Up The Garden Path
The ceramic tiled path in the Embroidered Minds Epilepsy Garden at the Chelsea Flower Show is an integral part of the scheme and leads viewers to the focus of the garden where a ‘seizure’ interrupts the planting. The path leads up to and under a specially designed oak bench which expresses the chaos of an epileptic seizure as it hits the vertical green wall at the rear.
Designed by Embroidered Minds collaborators Sue Ridge and Andrew Thomas together with Julia Dwyer the path starts with a William Morris tile design which disintegrates and is interrupted by glitches and seizure based images, representing differing experiences of epilepsy.
Frequently incorporating both repeat pattern motifs and illustrative picture panels the tiles created by Morris & Co were heavily influenced by Medieval themes, as was much of Morris’ work, and usually made for walls and fire places to complement both his wallpapers, fabrics and interior designs. The starting point of our path is the blue and white ‘Nine-Square Bough’ tile, a pattern which was produced by Morris & Co c.1870 and designed by William Morris or William De Morgan (records are not clear). With its simplified elements based on natural subjects it bore all the hallmarks of the Arts & Crafts movement, attractive to customers wanting to move on from heavy Victorian patterns. The motif of a branch with leaves and fruit had previously been used by Morris in his ‘Fruit’ wallpaper design (also known as ‘Pomegranate’) of 1866. Another Morris & Co tile in our path shows a duck taking flight - in hope (the design is attributed to Philip Webb architect of Red House where the same design is painted onto glass panels).
For most of their production, Morris & Co tiles were painted onto ready made Dutch tile blanks as the company did not have a dedicated ceramics kiln which could fire to high temperatures to make tiles from scratch and had to utilise the stained glass kiln they had at Queen Square. This undoubtedly had an effect on the finished colours and surfaces they could achieve. The tiles would have been hand painted by women and girls in the company following designs by Morris and others.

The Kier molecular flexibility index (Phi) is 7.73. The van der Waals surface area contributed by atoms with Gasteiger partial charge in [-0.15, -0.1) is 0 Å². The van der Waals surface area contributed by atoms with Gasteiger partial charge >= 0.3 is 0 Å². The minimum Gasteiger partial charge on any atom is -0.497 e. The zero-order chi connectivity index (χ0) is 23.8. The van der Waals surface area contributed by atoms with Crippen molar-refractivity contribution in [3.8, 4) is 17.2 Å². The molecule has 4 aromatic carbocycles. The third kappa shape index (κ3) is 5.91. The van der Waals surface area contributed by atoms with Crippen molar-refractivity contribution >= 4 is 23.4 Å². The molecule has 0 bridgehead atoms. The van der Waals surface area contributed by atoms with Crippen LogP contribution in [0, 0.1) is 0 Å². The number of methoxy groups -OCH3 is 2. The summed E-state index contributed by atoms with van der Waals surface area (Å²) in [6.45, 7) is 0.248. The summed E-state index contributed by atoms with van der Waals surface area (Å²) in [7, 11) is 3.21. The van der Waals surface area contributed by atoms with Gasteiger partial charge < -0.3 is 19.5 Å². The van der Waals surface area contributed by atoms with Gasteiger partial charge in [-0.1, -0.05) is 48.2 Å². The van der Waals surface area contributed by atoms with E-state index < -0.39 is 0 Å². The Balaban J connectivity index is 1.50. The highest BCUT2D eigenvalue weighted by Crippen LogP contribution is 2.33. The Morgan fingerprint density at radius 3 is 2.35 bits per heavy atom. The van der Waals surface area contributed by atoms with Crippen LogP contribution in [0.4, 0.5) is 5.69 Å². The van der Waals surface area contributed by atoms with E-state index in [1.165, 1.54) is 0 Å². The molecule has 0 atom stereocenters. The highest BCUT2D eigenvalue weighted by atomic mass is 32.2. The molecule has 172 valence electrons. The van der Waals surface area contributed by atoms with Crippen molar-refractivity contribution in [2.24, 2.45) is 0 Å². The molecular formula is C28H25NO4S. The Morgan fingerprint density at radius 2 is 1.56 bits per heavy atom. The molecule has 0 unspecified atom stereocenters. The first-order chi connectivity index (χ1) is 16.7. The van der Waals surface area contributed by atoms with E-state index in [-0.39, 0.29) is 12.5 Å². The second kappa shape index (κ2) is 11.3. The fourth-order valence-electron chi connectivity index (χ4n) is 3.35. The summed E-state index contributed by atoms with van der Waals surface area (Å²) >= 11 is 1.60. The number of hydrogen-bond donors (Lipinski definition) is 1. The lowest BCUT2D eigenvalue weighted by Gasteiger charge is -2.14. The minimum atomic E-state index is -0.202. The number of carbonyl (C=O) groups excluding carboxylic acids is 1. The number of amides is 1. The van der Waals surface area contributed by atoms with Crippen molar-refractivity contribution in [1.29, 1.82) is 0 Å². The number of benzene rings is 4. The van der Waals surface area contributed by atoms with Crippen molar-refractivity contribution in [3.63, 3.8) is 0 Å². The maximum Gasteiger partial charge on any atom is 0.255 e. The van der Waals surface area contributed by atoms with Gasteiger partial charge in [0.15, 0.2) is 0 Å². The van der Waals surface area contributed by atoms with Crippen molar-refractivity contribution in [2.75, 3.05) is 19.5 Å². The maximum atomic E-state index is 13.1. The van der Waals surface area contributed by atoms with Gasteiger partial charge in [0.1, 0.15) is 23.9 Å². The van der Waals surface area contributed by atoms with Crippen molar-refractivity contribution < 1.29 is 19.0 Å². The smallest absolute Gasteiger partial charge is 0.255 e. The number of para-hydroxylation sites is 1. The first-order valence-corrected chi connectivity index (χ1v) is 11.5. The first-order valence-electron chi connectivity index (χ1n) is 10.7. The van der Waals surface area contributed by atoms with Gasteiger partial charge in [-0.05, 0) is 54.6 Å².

In our path the initial pattern begins to distort and blur representing effects that can be experienced by epilepsy sufferers as auras.
A sudden colour change and pattern fading represent ‘Absence’ seizures where an experience of reality may cease momentarily.
The pattern is also gradually interrupted by other images (or ‘glitches’) drawn from records of neurological and epileptic experience. Some are based on images created by Ramón y Cajal the Spanish Nobel Prize winning neurologist and pathologist who investigated the microscopic structure of the brain in the early 20th C. Others are drawn from the records of William Gowers the British neurologist who worked at the National Hospital for the Paralysed and Epileptic from 1870-1910.
Further tile designs use imagined entries from William Morris’ Secret Sketch Book together with x-ray/MRI images created by Sue Ridge and Walks in Queen Square: a palimpsest of 1870 by Julia Dwyer. As the path runs under the chaotic end of the bench the glitch tiles are concentrated together representing a tonic-clonic seizure.
Our reinterpreted garden floor tiles were digitally printed and very high fired in Bologna and then had a special non-slip surface applied - I’m not sure William Morris would have approved though!